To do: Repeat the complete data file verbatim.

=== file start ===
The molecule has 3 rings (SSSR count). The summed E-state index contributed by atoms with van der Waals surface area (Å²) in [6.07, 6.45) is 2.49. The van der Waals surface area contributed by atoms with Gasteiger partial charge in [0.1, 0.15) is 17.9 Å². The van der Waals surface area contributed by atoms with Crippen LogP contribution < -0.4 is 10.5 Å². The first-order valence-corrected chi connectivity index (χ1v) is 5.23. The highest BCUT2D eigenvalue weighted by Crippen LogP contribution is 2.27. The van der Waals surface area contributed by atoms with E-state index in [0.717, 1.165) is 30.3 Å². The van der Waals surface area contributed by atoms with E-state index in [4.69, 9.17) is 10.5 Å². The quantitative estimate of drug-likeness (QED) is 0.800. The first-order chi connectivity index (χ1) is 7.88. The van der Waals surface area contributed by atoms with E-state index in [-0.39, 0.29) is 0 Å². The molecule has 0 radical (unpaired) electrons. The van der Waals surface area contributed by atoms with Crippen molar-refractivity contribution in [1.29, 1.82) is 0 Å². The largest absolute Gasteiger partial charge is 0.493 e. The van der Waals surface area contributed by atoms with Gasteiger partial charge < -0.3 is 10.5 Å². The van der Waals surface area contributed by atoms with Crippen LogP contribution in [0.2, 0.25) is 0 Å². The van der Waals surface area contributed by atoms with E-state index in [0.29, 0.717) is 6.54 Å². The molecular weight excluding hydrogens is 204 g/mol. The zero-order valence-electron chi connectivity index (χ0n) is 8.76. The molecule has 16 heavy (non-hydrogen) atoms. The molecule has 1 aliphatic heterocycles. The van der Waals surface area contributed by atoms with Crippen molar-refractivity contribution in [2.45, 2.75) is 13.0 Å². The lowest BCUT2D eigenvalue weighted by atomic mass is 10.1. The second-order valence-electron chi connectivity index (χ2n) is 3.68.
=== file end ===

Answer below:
The molecule has 3 rings (SSSR count). The summed E-state index contributed by atoms with van der Waals surface area (Å²) in [6.07, 6.45) is 2.49. The van der Waals surface area contributed by atoms with Gasteiger partial charge in [0.1, 0.15) is 17.9 Å². The van der Waals surface area contributed by atoms with Crippen LogP contribution < -0.4 is 10.5 Å². The first-order valence-corrected chi connectivity index (χ1v) is 5.23. The highest BCUT2D eigenvalue weighted by Crippen LogP contribution is 2.27. The van der Waals surface area contributed by atoms with E-state index in [0.717, 1.165) is 30.3 Å². The van der Waals surface area contributed by atoms with E-state index in [4.69, 9.17) is 10.5 Å². The quantitative estimate of drug-likeness (QED) is 0.800. The first-order chi connectivity index (χ1) is 7.88. The van der Waals surface area contributed by atoms with E-state index in [-0.39, 0.29) is 0 Å². The molecule has 0 radical (unpaired) electrons. The van der Waals surface area contributed by atoms with Crippen molar-refractivity contribution in [1.29, 1.82) is 0 Å². The largest absolute Gasteiger partial charge is 0.493 e. The van der Waals surface area contributed by atoms with Gasteiger partial charge < -0.3 is 10.5 Å². The van der Waals surface area contributed by atoms with Crippen LogP contribution in [0.2, 0.25) is 0 Å². The van der Waals surface area contributed by atoms with E-state index in [0.29, 0.717) is 6.54 Å². The molecular weight excluding hydrogens is 204 g/mol. The zero-order valence-electron chi connectivity index (χ0n) is 8.76. The molecule has 16 heavy (non-hydrogen) atoms. The molecule has 1 aliphatic heterocycles. The van der Waals surface area contributed by atoms with Crippen molar-refractivity contribution in [2.45, 2.75) is 13.0 Å². The lowest BCUT2D eigenvalue weighted by atomic mass is 10.1. The second-order valence-electron chi connectivity index (χ2n) is 3.68.